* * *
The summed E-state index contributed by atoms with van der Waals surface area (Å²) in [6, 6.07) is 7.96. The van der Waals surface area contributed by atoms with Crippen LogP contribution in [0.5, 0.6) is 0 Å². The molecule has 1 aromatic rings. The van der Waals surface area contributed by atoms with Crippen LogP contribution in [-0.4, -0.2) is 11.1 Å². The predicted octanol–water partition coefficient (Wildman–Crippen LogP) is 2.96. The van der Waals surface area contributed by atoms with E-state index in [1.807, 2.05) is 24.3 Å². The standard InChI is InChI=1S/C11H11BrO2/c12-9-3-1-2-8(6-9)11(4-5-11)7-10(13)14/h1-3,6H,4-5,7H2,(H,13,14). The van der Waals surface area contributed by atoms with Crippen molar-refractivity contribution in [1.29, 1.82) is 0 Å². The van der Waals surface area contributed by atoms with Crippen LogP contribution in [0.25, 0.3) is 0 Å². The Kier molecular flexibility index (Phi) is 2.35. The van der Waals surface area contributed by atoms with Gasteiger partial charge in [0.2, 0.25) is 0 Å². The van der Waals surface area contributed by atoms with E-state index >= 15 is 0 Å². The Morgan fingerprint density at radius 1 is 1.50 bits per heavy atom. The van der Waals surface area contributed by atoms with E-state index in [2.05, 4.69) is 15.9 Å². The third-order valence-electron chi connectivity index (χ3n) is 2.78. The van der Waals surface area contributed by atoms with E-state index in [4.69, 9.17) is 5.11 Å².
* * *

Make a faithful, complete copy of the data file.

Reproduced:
The summed E-state index contributed by atoms with van der Waals surface area (Å²) in [6, 6.07) is 7.96. The van der Waals surface area contributed by atoms with Crippen LogP contribution in [0.5, 0.6) is 0 Å². The molecule has 1 aromatic rings. The van der Waals surface area contributed by atoms with Crippen LogP contribution in [-0.4, -0.2) is 11.1 Å². The predicted octanol–water partition coefficient (Wildman–Crippen LogP) is 2.96. The van der Waals surface area contributed by atoms with E-state index in [1.807, 2.05) is 24.3 Å². The standard InChI is InChI=1S/C11H11BrO2/c12-9-3-1-2-8(6-9)11(4-5-11)7-10(13)14/h1-3,6H,4-5,7H2,(H,13,14). The van der Waals surface area contributed by atoms with Crippen molar-refractivity contribution in [1.29, 1.82) is 0 Å². The van der Waals surface area contributed by atoms with Crippen LogP contribution in [0.25, 0.3) is 0 Å². The Kier molecular flexibility index (Phi) is 2.35. The van der Waals surface area contributed by atoms with Gasteiger partial charge in [0.2, 0.25) is 0 Å². The van der Waals surface area contributed by atoms with E-state index >= 15 is 0 Å². The Morgan fingerprint density at radius 1 is 1.50 bits per heavy atom. The van der Waals surface area contributed by atoms with E-state index in [2.05, 4.69) is 15.9 Å². The third-order valence-electron chi connectivity index (χ3n) is 2.78. The van der Waals surface area contributed by atoms with E-state index in [4.69, 9.17) is 5.11 Å².